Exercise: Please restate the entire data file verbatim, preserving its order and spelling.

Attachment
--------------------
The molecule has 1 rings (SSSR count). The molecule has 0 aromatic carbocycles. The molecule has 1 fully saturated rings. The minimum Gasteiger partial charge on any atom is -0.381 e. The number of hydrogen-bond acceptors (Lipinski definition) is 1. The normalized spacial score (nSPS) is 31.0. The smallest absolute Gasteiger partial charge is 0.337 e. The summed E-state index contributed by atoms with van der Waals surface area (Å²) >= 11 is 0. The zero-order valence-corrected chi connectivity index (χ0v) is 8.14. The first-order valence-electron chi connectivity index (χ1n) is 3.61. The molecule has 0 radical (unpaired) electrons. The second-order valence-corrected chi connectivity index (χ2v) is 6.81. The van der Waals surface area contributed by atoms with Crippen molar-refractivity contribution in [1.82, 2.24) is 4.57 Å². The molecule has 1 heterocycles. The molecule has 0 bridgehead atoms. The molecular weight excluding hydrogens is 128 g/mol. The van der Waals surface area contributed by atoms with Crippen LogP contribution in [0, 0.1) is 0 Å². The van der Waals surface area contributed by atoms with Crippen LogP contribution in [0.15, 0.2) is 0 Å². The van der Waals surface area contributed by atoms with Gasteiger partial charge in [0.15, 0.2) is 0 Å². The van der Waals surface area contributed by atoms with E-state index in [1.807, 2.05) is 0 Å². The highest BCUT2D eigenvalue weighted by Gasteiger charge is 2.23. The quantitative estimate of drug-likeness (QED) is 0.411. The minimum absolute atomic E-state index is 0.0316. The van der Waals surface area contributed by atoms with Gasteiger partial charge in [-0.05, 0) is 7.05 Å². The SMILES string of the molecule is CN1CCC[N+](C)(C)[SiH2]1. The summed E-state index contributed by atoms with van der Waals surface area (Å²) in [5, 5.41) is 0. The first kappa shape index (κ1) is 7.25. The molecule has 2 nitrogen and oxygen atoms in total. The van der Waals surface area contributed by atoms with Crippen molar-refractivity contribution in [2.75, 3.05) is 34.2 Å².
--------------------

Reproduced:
The molecule has 1 rings (SSSR count). The molecule has 0 aromatic carbocycles. The molecule has 1 fully saturated rings. The minimum Gasteiger partial charge on any atom is -0.381 e. The number of hydrogen-bond acceptors (Lipinski definition) is 1. The normalized spacial score (nSPS) is 31.0. The smallest absolute Gasteiger partial charge is 0.337 e. The summed E-state index contributed by atoms with van der Waals surface area (Å²) >= 11 is 0. The zero-order valence-corrected chi connectivity index (χ0v) is 8.14. The first-order valence-electron chi connectivity index (χ1n) is 3.61. The molecule has 0 radical (unpaired) electrons. The second-order valence-corrected chi connectivity index (χ2v) is 6.81. The van der Waals surface area contributed by atoms with Crippen molar-refractivity contribution in [1.82, 2.24) is 4.57 Å². The molecule has 1 heterocycles. The molecule has 0 bridgehead atoms. The molecular weight excluding hydrogens is 128 g/mol. The van der Waals surface area contributed by atoms with Crippen LogP contribution in [0, 0.1) is 0 Å². The van der Waals surface area contributed by atoms with Crippen LogP contribution in [0.15, 0.2) is 0 Å². The van der Waals surface area contributed by atoms with Gasteiger partial charge in [0.15, 0.2) is 0 Å². The van der Waals surface area contributed by atoms with E-state index in [1.807, 2.05) is 0 Å². The highest BCUT2D eigenvalue weighted by Gasteiger charge is 2.23. The quantitative estimate of drug-likeness (QED) is 0.411. The minimum absolute atomic E-state index is 0.0316. The van der Waals surface area contributed by atoms with Gasteiger partial charge in [-0.05, 0) is 7.05 Å². The SMILES string of the molecule is CN1CCC[N+](C)(C)[SiH2]1. The summed E-state index contributed by atoms with van der Waals surface area (Å²) in [5, 5.41) is 0. The first kappa shape index (κ1) is 7.25. The molecule has 2 nitrogen and oxygen atoms in total. The van der Waals surface area contributed by atoms with Crippen molar-refractivity contribution in [2.75, 3.05) is 34.2 Å².